Frequent traveler and JohnnyJet.com founder John E. DiScala reports that aboard Emirates “the flat-screen TV was mounted on the wall in front of me since I was in a bulkhead seat; normally they are on the seat back” and are 17 inches. About 1,200 movie and music channels were available on demand, he recalls. “They even had all the UK's number one hits from 1952 to 2009. The best feature was that you could make your own playlist, which was quick and easy to do.” Other tech included a live feed of the plane in flight via multiple cameras attached to the plane as well as the ability for passengers to plug in their own cameras “and view their photos or PDF files. There's [also] an international electrical outlet that doesn't require an adapter, and a phone to make calls or send SMS messages [for a fee].”
A frequent Frontier flier between Denver and Atlanta as well as other destinations, Brian D. Olson is a fan of the airline’s DirecTV service. “As a frequent flier I get it at no charge, although other passengers pay $6.” He says that “the only fault in the system is when we flew to Anchorage in July. Just north of the Canadian border we lost the satellite signal” and that “while not of critical interest, I hope that Frontier adds Wi-Fi.” Olson’s wish may soon be granted as Gogo reportedly will be available on the airline soon.
McKenna reports that like Frontier, Jet Blue still uses “the standard DirecTV system,” though the programming on a recent flight did include a free “preview of an upcoming new-season TV show shown in its entirety.” Overall, McKenna observes, the “disappointment here was [that Jet Blue was] such a front runner with in-flight entertainment when they began years ago, yet no Wi-Fi.”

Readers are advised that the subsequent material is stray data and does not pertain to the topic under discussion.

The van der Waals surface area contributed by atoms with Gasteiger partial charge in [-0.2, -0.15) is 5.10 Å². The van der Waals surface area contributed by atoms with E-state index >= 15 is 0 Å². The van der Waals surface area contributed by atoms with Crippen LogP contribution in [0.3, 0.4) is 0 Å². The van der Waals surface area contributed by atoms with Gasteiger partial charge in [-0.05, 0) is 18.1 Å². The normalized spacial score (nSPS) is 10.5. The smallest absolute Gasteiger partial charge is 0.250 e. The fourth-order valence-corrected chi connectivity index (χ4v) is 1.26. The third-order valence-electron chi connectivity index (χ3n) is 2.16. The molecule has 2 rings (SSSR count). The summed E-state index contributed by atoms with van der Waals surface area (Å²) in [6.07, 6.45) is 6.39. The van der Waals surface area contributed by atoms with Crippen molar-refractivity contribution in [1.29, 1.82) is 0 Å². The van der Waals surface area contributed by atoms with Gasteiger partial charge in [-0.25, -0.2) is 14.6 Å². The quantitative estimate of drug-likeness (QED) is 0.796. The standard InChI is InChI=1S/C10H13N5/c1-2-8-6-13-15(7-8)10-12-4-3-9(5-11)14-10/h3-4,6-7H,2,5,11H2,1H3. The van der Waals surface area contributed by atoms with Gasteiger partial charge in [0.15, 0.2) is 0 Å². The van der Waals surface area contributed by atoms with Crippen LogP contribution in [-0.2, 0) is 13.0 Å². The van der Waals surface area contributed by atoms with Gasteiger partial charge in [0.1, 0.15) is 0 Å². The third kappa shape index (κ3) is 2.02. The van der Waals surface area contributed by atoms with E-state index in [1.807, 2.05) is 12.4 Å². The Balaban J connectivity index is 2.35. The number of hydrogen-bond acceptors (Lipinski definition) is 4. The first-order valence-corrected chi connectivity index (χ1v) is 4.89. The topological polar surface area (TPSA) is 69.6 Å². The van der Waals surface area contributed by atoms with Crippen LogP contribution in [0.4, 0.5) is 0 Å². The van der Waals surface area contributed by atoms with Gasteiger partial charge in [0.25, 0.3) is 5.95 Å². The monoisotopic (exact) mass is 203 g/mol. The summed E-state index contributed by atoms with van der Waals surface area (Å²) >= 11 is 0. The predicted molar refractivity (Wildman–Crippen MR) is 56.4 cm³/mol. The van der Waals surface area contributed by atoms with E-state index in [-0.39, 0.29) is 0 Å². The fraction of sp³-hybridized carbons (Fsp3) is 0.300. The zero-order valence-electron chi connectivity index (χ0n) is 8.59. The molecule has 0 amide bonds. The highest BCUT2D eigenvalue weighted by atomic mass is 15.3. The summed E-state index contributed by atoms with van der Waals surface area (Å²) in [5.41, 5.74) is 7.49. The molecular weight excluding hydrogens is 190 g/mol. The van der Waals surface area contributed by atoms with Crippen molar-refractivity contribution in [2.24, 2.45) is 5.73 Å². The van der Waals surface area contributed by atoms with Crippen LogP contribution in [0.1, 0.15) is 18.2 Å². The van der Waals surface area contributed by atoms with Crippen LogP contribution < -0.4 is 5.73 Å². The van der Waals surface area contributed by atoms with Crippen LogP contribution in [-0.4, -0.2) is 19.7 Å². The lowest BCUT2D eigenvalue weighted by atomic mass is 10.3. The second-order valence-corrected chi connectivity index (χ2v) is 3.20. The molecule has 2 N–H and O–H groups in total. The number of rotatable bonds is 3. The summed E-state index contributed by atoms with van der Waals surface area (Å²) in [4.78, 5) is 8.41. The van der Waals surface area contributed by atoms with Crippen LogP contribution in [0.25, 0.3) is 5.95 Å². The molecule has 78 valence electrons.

U.S. expat James J. Simon has lived in Singapore for the last six years and logs more than 100,000 miles annually, recently flying economy class with airline and cookbook publisher Singapore Air. Aside from offering more than 100 movie and TV channels, the airline “offers economy passengers in-seat power for laptops plus special connections for one's Apple products. One can charge an iPhone [or] iPod and also watch one's own videos on the airplane's video screen if one has the video accessory.” All these services are fee, says Simon.
Several fliers rate Virgin highly, not just for the aforementioned availability of paid internet, but also because their entertainment system goes beyond movies, music, and games. DiScala notes that the Virgin touchscreen interface enables “passengers [to] order food and drinks on demand, so no more waiting for carts.” One nice touch is that you can use the system at will to order such free items as soda or coffee without feeling obligated to order a $10 Cuban sandwich. Another unexpected tech amenity is a green one, says DiScala, as Virgin is “the first airline to offer passengers the ability to offset the carbon footprint of their flight” by using the in-flight entertainment system to enable a donation to a carbon offset project via CarbonFund.org. For instance, you can help offset the environmental impact of a round-trip flight from Boston to Los Angeles for no more than it costs to buy that Cuban sandwich.